• Good cheer – It is cheering people up. Let’s face it, 2016 has seen some bad news so far. It’s nice to experience something that feels like progress.


But is it safe?

If you already know about Pokemon Go, then you will probably have heard of strange things happening to people playing the game. Did a group of teenagers get trapped down a mine tracking Pokemon? Didn’t that couple walk of a cliff playing the game? Pokemon enthusiasts reason that if huge numbers of people spend millions of collective hours doing a particular activity then some strange and unfortunate events are a statistical certainty. But, it is true that the game is distracting and people need to remain aware of their surroundings and safety when playing.

People worry too about the safety of children. The game encourages them to go outside and visit new places where they might come into contact with other people playing the game. Advocates will be quick to point out that there is actually no way to directly interact or communicate with other players in the game itself, and that enforcing boundaries for where your children are allowed to play was a problem before this game came along. However, concerns about online and physical safety are understandable.


Why I am really excited about Pokemon Go?

Perhaps there is a little too much hype surrounding the health benefits of Pokemon Go. Pokemon Go is not a panacea to societies physical and mental ills. However, the underlying achievements of getting so many people moving, and strangers talking about a shared topic is certainly impressive.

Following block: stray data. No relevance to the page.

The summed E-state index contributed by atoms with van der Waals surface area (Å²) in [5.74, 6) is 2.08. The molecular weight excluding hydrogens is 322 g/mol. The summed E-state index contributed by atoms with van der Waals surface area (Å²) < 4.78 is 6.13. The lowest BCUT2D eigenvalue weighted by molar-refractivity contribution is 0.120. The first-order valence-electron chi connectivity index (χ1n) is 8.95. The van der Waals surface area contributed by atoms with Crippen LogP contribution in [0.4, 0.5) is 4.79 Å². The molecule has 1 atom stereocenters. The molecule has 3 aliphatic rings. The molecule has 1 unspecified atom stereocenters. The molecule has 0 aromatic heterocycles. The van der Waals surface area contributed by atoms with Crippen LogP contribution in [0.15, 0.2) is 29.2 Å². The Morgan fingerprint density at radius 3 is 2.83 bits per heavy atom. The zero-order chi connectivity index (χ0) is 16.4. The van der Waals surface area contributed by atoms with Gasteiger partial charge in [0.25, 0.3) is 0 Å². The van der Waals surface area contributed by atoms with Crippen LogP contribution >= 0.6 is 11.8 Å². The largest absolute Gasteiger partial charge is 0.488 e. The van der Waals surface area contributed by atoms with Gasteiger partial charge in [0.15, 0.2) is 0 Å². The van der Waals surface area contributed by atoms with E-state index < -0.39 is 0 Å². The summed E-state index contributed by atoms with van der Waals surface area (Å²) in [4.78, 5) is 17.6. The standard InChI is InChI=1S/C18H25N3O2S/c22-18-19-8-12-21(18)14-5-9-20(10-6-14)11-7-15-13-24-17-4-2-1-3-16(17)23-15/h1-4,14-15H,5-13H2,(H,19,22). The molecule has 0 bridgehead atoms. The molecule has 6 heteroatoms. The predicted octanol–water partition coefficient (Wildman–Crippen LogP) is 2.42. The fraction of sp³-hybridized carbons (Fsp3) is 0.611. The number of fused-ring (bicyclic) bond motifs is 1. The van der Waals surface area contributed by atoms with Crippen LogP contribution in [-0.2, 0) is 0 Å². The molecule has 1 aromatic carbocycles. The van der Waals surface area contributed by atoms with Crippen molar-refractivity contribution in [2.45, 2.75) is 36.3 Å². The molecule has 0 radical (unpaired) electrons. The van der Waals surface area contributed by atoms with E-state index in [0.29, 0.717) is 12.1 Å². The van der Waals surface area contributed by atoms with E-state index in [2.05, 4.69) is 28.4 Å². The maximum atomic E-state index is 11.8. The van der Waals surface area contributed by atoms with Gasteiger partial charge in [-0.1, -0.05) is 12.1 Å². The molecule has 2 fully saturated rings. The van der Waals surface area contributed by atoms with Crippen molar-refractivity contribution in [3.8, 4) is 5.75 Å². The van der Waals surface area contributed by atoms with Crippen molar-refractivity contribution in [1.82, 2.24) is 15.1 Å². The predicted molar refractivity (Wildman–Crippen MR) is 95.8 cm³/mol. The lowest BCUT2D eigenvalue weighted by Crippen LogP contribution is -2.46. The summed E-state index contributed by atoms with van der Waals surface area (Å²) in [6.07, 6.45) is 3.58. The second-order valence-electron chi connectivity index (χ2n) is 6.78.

The most interesting thing about Pokemon Go is that it represents the first successful use of Mixed and Augmented Reality technology to influence the behaviour and movement of large numbers of people.

Physical technologies such as GPS, online maps, digital compasses, mobile internet and digital cameras have been combined with gaming concepts such as unique virtual items, in game currency, narrative, virtual locations, character progression and development and virtual reward and recognition systems (those badges). A virtual layer can now be added to reality and experienced together by large numbers of people.

I am genuinely excited to see where application developers will take this combination of Mixed Reality and gamification in the future.

Read more about the power of narratives here
Read more about gamification and what we can learn about personal development from video games here


People are likely to engage with the next generation of Mixed Reality applications because they are fun, useful and compelling. For the most successful applications, I suspect that health and safety benefits will be secondary to the main experience.


The future of mixed reality?

  • Better applications to help people get active and fight the obesity epidemic?
  • Applications to help people with memory problems navigate, understand and remember the world?
  • Applications which reward healthy activity with real world perks such as vouchers?
  • More compelling experiences in fitness and training applications?
  • Ways to influence the movement of large crowds to improve safety and flow at big events or busy locations such as airports?


The more impressive ideas are probably still waiting to be thought up and will surprise us.


Back to reality

This week I was pleased to discover a new addition to the surgery. It turns out that we are a Pokestop, so I am unlikely to ever run out of poke balls. There is also a  Pokemon Gym at the Baptist Church next door.

As I walked to my car yesterday, I actually talked to a group of teenagers who were stood with their phones in hand outside the surgery.

Were they catching pokemon?

Yes they were.


What do you think about Pokemon Go and the suggested health benefits?

What are possible applications for Mixed Reality applications?